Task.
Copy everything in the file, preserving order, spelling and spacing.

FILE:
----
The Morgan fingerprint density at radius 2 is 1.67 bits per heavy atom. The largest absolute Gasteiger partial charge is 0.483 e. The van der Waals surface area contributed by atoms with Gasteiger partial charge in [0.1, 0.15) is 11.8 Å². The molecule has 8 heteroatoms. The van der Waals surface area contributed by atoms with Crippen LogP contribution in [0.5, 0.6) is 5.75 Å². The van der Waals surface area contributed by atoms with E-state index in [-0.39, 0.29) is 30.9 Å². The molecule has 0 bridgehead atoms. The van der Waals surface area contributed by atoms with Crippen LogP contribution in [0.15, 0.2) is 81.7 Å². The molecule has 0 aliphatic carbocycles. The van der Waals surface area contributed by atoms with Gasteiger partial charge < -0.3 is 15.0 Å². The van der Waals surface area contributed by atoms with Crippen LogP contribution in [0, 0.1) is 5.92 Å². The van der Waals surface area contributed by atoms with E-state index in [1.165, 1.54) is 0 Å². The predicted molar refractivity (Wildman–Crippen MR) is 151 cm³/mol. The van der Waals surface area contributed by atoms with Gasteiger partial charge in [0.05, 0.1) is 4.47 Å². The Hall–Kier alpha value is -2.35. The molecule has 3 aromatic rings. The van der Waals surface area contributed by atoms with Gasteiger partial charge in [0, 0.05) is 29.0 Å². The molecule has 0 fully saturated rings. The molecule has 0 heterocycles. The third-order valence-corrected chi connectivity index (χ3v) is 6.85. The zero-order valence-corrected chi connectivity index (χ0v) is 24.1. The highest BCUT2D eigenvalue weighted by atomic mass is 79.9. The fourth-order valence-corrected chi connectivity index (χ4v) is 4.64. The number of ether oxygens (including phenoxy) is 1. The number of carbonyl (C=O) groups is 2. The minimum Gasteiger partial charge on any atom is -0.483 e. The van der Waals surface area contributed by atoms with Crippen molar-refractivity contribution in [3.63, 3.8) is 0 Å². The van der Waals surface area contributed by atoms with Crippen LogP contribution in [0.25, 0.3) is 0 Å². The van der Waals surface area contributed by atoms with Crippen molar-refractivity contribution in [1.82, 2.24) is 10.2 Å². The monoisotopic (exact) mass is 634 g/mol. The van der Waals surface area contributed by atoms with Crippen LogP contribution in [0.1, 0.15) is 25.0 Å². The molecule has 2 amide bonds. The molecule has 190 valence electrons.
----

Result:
The Morgan fingerprint density at radius 2 is 1.67 bits per heavy atom. The largest absolute Gasteiger partial charge is 0.483 e. The van der Waals surface area contributed by atoms with Gasteiger partial charge in [0.1, 0.15) is 11.8 Å². The molecule has 8 heteroatoms. The van der Waals surface area contributed by atoms with Crippen LogP contribution in [0.5, 0.6) is 5.75 Å². The van der Waals surface area contributed by atoms with E-state index in [-0.39, 0.29) is 30.9 Å². The molecule has 0 bridgehead atoms. The van der Waals surface area contributed by atoms with Crippen LogP contribution in [0.15, 0.2) is 81.7 Å². The molecule has 0 aliphatic carbocycles. The van der Waals surface area contributed by atoms with Gasteiger partial charge < -0.3 is 15.0 Å². The van der Waals surface area contributed by atoms with Crippen LogP contribution in [0, 0.1) is 5.92 Å². The van der Waals surface area contributed by atoms with E-state index in [1.165, 1.54) is 0 Å². The predicted molar refractivity (Wildman–Crippen MR) is 151 cm³/mol. The van der Waals surface area contributed by atoms with Gasteiger partial charge in [0.05, 0.1) is 4.47 Å². The Hall–Kier alpha value is -2.35. The molecule has 3 aromatic rings. The van der Waals surface area contributed by atoms with Gasteiger partial charge in [0, 0.05) is 29.0 Å². The molecule has 0 fully saturated rings. The molecule has 0 heterocycles. The third-order valence-corrected chi connectivity index (χ3v) is 6.85. The zero-order valence-corrected chi connectivity index (χ0v) is 24.1. The highest BCUT2D eigenvalue weighted by atomic mass is 79.9. The fourth-order valence-corrected chi connectivity index (χ4v) is 4.64. The number of ether oxygens (including phenoxy) is 1. The number of carbonyl (C=O) groups is 2. The minimum Gasteiger partial charge on any atom is -0.483 e. The van der Waals surface area contributed by atoms with Crippen molar-refractivity contribution in [3.63, 3.8) is 0 Å². The van der Waals surface area contributed by atoms with Crippen LogP contribution in [0.25, 0.3) is 0 Å². The van der Waals surface area contributed by atoms with Crippen molar-refractivity contribution in [1.82, 2.24) is 10.2 Å². The monoisotopic (exact) mass is 634 g/mol. The van der Waals surface area contributed by atoms with Crippen LogP contribution in [0.1, 0.15) is 25.0 Å². The molecule has 2 amide bonds. The molecule has 190 valence electrons.